Barco Rabelo, the traditional Douro riverboat, Portugal
Rabelo boat is a traditional wooden boat from the Douro Valley and a boat ride in one of these boats is a must, during a visit to the Douro Valley.
One of the many reasons to enjoy doing what I do is the possibility to live fantastic experiences regularly.
As spectacular as an experience may be, after a few occurrences, it can also lose its luster, but this is not the case with Rabelo boat trips on the Douro River.
At this point, I have to make a remark: I am referring to Rabelo boat trips on the Douro River upstream of Pinhão and not to boat rides taking place near Porto.
On the Douro River, in its section running between Porto and Vila Nova de Gaia, many companies are offering Rabelo boat trips. Short rides can give tourists an idea of what a Rabelo boat was.
Very different, and in my opinion, really interesting, are the Rabelo boat trips you can have from Pinhão upstream.
Pinhão is often referred to as the heart of Port wine, mainly because of two reasons:
- many of the great Portwine producers can be found around here,
- and also because Pinhão was kind of a hub where Rabelo boats used to load barrels of wine to take to the warehouses of Vila Nova de Gaia.
Let me give you a few reasons why riverboat tours here, at Pinhão, are more beautiful than in front of Porto:
- here the river is narrower,
- there are incredibly fewer boats around here than downstream,
- and we can fully enjoy the area classified as World Heritage by UNESCO.
During the tours, I do in the Douro Valle, and when we have Rabelo boat trips, whenever I can, I include lunch on board … it’s fantastic.
This is one of those experiences that I never get tired of repeating. I don’t remember any of these tours in the Douro that left me indifferent.
The old Rabelo boats, now converted into tourist’s vessels, still retain some of their old characteristics.
Some of these Rabelos boats had an active life of transporting wine barrels. Therefore, during a tour like this, we are enjoying part of the history of the Douro River.
The trip of one or two hours is always a time of tranquility and relaxation.
Pinhão is between the Valeira Dam and the Custuma-Lever Dam, the waters are calm and allow a smooth sailing.
This smoothness is sometimes disturbed by the passage of large vessels, which, fortunately, doesn’t happen very often.
During the boat tour, we can see the large farmhouses where the vine grows on the terraced hillsides.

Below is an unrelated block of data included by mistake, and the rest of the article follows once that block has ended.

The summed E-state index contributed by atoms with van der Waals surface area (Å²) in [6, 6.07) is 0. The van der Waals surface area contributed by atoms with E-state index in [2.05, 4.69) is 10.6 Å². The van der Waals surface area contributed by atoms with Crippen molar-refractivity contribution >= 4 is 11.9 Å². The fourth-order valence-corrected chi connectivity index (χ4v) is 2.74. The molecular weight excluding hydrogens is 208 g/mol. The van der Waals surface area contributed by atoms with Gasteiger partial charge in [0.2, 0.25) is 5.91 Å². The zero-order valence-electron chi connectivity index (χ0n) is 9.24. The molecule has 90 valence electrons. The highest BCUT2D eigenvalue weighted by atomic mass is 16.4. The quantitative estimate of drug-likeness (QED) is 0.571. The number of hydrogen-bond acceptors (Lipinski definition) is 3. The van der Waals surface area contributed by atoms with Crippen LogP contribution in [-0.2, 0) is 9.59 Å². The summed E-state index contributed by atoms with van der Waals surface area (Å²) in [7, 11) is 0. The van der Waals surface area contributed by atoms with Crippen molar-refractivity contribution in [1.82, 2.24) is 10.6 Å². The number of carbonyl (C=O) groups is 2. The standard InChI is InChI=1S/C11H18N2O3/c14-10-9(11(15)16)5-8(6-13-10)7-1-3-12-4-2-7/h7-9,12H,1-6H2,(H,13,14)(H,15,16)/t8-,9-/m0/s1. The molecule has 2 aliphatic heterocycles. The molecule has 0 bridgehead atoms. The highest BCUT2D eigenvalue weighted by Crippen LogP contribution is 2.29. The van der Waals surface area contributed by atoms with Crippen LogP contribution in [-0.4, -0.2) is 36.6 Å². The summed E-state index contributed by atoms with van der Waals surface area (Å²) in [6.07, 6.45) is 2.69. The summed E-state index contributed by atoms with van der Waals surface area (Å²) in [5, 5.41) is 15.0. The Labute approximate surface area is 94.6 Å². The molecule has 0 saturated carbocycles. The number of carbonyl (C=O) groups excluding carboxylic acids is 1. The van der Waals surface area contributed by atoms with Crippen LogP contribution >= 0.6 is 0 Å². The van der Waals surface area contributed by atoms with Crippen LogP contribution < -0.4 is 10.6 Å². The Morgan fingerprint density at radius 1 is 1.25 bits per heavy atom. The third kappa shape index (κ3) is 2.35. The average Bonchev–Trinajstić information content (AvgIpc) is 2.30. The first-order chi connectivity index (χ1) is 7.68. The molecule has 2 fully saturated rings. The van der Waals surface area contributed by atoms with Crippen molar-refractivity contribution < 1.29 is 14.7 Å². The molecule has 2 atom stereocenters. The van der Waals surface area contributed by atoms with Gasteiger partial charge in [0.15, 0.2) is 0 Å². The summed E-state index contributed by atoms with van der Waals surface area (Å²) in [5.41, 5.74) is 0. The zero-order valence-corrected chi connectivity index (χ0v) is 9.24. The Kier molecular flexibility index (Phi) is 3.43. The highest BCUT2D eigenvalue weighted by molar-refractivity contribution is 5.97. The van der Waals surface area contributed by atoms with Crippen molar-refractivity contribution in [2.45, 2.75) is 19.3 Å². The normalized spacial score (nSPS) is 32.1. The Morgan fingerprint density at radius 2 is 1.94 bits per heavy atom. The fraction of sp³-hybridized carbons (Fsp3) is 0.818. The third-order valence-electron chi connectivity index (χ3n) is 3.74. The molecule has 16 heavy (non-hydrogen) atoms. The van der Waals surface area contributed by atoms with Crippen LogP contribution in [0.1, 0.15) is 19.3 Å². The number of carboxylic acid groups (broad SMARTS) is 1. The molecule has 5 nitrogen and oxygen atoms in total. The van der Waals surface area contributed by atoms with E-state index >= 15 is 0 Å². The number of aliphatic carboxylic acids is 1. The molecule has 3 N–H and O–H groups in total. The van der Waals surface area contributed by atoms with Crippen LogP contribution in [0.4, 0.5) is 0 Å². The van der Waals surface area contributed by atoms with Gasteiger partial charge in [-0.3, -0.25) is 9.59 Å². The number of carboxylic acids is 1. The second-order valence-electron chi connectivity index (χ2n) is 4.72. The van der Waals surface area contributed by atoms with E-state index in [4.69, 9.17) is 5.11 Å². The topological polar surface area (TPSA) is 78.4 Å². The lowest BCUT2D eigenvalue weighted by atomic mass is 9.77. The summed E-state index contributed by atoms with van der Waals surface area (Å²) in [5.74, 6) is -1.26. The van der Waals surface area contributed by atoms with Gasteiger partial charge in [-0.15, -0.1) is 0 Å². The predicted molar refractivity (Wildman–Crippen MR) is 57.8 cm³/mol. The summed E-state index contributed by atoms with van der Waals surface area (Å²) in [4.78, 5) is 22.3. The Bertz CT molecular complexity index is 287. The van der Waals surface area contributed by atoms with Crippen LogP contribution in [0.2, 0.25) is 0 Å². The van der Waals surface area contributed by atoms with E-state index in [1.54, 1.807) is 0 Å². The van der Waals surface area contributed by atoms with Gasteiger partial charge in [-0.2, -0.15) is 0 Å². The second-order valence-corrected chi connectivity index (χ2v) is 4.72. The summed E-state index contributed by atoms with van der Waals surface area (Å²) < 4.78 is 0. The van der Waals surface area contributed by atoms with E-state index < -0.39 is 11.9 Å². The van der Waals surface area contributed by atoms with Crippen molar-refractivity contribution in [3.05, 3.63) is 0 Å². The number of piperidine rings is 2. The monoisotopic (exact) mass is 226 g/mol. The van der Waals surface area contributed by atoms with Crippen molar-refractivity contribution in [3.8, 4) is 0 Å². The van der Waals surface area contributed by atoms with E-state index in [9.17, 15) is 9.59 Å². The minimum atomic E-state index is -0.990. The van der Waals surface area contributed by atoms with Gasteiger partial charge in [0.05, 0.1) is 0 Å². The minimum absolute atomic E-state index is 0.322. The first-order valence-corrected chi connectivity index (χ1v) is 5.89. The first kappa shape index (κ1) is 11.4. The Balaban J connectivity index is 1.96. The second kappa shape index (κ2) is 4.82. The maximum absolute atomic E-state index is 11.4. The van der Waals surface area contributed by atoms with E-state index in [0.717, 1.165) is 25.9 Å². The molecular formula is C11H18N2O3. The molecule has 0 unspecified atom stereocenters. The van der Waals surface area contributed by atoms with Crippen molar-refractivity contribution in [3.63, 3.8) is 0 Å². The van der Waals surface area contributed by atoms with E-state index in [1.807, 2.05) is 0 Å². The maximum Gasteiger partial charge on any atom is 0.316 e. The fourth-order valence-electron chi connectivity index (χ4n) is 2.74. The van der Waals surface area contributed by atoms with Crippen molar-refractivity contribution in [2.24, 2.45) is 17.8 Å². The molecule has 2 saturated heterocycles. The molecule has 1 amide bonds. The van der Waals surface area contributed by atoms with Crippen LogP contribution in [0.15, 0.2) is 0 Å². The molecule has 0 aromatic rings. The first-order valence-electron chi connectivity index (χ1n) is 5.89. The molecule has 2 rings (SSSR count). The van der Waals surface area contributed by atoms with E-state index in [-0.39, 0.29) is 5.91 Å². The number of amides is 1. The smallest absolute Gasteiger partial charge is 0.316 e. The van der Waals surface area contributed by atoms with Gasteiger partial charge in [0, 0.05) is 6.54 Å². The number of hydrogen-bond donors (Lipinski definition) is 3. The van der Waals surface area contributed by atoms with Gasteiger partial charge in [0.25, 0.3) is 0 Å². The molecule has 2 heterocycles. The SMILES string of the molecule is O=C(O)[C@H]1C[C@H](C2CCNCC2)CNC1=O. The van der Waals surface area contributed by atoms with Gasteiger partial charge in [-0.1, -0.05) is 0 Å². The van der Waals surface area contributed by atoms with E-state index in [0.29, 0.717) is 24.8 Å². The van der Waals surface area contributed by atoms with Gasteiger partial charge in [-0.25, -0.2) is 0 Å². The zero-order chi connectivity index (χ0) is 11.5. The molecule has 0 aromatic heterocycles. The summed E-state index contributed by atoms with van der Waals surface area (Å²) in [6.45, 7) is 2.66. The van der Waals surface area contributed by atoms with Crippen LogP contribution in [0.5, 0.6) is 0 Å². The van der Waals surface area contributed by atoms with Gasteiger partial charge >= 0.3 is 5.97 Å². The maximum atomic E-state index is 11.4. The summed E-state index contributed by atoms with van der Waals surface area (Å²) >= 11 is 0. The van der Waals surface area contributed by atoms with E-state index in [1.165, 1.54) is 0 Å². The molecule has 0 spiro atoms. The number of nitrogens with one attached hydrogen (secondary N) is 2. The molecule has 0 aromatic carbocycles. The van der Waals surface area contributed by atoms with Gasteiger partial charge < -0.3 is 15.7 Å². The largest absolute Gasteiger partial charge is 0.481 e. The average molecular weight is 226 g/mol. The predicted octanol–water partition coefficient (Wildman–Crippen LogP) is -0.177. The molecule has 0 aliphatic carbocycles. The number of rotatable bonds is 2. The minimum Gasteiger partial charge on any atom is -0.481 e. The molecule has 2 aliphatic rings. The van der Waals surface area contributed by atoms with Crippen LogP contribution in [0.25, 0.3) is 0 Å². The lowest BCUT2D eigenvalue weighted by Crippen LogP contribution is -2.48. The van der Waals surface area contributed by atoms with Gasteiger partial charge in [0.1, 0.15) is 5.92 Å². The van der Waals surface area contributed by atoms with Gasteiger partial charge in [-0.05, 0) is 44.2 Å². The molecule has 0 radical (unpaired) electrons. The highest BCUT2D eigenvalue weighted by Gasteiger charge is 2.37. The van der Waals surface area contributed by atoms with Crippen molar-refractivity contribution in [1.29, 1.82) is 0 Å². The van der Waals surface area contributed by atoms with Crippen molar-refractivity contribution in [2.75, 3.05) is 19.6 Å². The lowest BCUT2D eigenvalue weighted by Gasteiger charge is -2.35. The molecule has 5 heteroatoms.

This immense extension of handmade terraces is one of the main reasons for the classification of World Heritage by UNESCO.
Depending on the season, it will also vary the colors of the slopes. Naturally, perhaps it is autumn with its golds, copper, and red colors often represented in books and brochures.
Each season brings different colors.
I also really like spring when we can see the hills sprinkled with shades of pink given by the almond blossom.
Lunch is served on the boat. A diverse, practical, and tasty picnic.
There is no shortage of wine. After all, we are in the land where Port wine is produced, but also excellent table wine, the famous Douro wine.
Among the most famous grape varieties in the region, Touriga Nacional is the most common.
It makes excellent mono-vine wines and is increasingly used even outside this region where it is best known.
The two hours of a Rebelo boat ride pass quickly, and you always feel like repeating.
What is today a memorable experience was, in the old days also memorable for completely different reasons.
It was a hard and dangerous life, taking wine barrels downstream the river from several spots at the Douro Valley until Porto, where the wine was supposed to be shipped to all over the world.
How could that be if the river is so calm?
Today, flowing in between several dams, the river is kind of tame. It was not as such before the dams, it was like doing withe water rafting with wooden boats filled with big wine barrels.
To give you a better perspective, I selected two videos. Unfortunately, they both have small problems but I guess they can give you a better idea about what I was referring to.
The first one is from 1923 and you can see the rabelo boats on their journey downstream to Porto but also upstream. Unfortunately is a mute movie.
The second one is an extraordinary documentary, full of interesting details, especially on the part where it tells all about how these heavy boats could return home navigating upstream this river.
Unfortunately, I couldn’t find an English version. Anyway, I think it worth seeing it and if one day we will see it together I can explain it to you if needed.
Maybe you will join me one day for a boat ride.